Calvin Flint found the temporary instructional facilities for his new college at the old Highway School on the corner of Calderon and El Camino. The 22-room former school on a 7-acre lot was built in 1927 and had most recently been leased to Lockheed Missile Systems. The facility was cramped. Over 1,500 college students plus faculty and staff crowded into a building designed for 650 elementary students. The drinking fountains were only two feet off the ground!

Despite the building's rustic appearance, students were entering a rigorous academic program that offered 75 courses in 25 subjects. The faculty, hired in the five months before the beginning of fall term, were highly qualified. Over 25% held doctorate degrees compared with the statewide junior college average of 10%. There was no tuition, only a student body fee of $3 to cover the cost of student government and social activities. Some social activities were not covered by the fee, for example, in 1959 students entertained themselves by cramming 14 people in a phone booth.

There was a passionate debate over the selection of a school mascot. "Footsie," an 800-lb. concrete owl removed from the old bell tower of the Highway School, was the top contender on a list including condors, hornets, and cheetahs. When the owl eventually won, an "Anti-Footsie League" repeatedly stole and then returned the owl for several years.

On September 15, 1958, the same day Foothill College opened the Mountain View campus, the permanent site for the college was selected. The Board of Trustees found "it would be possible to obtain land in almost any desired area, with careful shopping" for $1 million. The site selected was 122 hilly acres off El Monte Road at a cost of $1,007,922. The new campus opened on September 5, 1961. The old Highway School was declared a fire hazard and razed in April, 1963.

Help Select the Play Equipment for the New Mercy-Bush Park

Here's a great opportunity to show your kids what it's like to make a difference in local government affairs.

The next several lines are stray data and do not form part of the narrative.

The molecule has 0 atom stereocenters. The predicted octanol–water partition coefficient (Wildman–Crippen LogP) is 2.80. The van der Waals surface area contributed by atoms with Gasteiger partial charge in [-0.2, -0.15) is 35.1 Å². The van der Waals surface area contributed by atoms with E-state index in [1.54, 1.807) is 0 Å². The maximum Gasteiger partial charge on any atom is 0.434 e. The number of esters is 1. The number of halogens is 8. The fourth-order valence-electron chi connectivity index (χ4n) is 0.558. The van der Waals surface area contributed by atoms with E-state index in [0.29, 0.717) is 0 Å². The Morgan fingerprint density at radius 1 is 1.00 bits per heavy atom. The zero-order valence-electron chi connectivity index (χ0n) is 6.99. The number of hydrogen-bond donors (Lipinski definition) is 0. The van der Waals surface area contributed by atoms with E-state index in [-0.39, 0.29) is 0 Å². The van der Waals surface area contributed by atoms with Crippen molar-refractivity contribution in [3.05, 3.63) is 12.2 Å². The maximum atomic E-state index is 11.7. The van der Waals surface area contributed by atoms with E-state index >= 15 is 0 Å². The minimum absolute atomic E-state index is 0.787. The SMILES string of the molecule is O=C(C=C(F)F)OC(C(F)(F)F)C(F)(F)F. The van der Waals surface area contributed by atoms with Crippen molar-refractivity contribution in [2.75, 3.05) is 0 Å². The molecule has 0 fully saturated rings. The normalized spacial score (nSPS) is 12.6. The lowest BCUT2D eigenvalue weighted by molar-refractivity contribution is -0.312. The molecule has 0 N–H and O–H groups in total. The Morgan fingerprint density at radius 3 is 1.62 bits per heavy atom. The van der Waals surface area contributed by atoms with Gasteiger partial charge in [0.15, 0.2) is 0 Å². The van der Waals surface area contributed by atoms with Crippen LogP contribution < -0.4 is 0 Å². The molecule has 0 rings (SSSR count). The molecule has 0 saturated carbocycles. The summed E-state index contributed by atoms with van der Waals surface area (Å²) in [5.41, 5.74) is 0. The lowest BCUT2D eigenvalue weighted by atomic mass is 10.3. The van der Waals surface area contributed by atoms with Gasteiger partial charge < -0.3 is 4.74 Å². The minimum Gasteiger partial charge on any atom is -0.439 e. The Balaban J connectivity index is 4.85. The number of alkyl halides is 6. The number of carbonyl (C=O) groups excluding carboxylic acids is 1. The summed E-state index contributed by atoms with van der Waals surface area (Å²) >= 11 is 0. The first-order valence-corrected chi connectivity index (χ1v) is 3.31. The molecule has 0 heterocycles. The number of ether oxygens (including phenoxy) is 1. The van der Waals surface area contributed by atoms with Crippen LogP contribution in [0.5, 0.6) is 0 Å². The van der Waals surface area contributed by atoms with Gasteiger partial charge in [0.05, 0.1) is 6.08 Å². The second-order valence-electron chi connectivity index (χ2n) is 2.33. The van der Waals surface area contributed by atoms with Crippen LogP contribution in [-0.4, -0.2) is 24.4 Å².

The City will conduct a neighborhood meeting at City Hall at 7 pm on Monday, June 12 to review and solicit comments for play equipment for Mercy-Bush Park. The City would like public input in determining specific elements of the playground structure. This meeting is intended to expand on the alternative play structure presented to the Parks and Recreation Commission on April 12. Your comments are important and will be used to make sure the playground equipment that is installed fits the needs and wants of the neighborhood.

If you are unable to attend, you may send written comments or suggestions to: City of Mtn. View, Public Works Department, Attn.: Mercy/Bush Street Park, P.O. Box 7540, Mtn. View 94039-7540. You can also call Rey Rodriguez, the project manager, at 903-6311 or send him e-mail at

Emergency Preparedness Update
by Tim Johnson, OMVNA Secretary & CERT Chair

Here's an update on OMVNA's Community Emergency Response Team (CERT). More than 40 surveys distributed with the last newsletter have been returned. (It's not too late to return yours if you still have it!)

Information from the questionnaires will be valuable to the CERT volunteers. In addition to assisting in the identification of key neighborhood resources, the information will help the emergency response team better serve the neighborhood in the event of "the big one." We are in the process of cataloging this information.

OMVNA CERT is pleased to announce that we recently received a grant of $1,500 from the City's Council Neighborhood Committee. This money was awarded to us for the purpose of purchasing first aid supplies and equipment. These and other supplies will be held at the temporary OMVNA CERT storage facility located at the Grossman's home at 234 West Dana Street.

There is more good news. The Parks and Recreation Department has expressed a commitment to provide a permanent, locked CERT storage facility at the new Mercy-Bush Park. Since Mercy-Bush is in the center of our neighborhood, this is probably the best possible location for storing all of our emergency supplies. It will enable OMVNA CERT to use the park as a central site for providing first aid and other emergency services in the event of an earthquake or other disaster.

OMVNA CERT volunteers will begin meeting in early summer to begin putting together an emergency response plan for the neighborhood. If you have any questions, comments or want to get involved, please call me at 962-8609.

HELP WANTED: Leadership Mountain View Program Director seeks detail-oriented Admin. Asst. 10 flexible hours/week. Send qualifications & cover letter to Carol Olson, MV Chamber, 580 Castro, MV 94041 or call her at 968-8378. Benefit: attend LMV program days.

The Old Mountain View Neighborhood Association Newsletter
is published by a volunteer editorial committee & distributed to some 2400 homes and businesses by volunteers.

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The opinions printed in this newsletter are not necessarily those of the OMVNA Steering Committee.

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Last updated: 6/1/00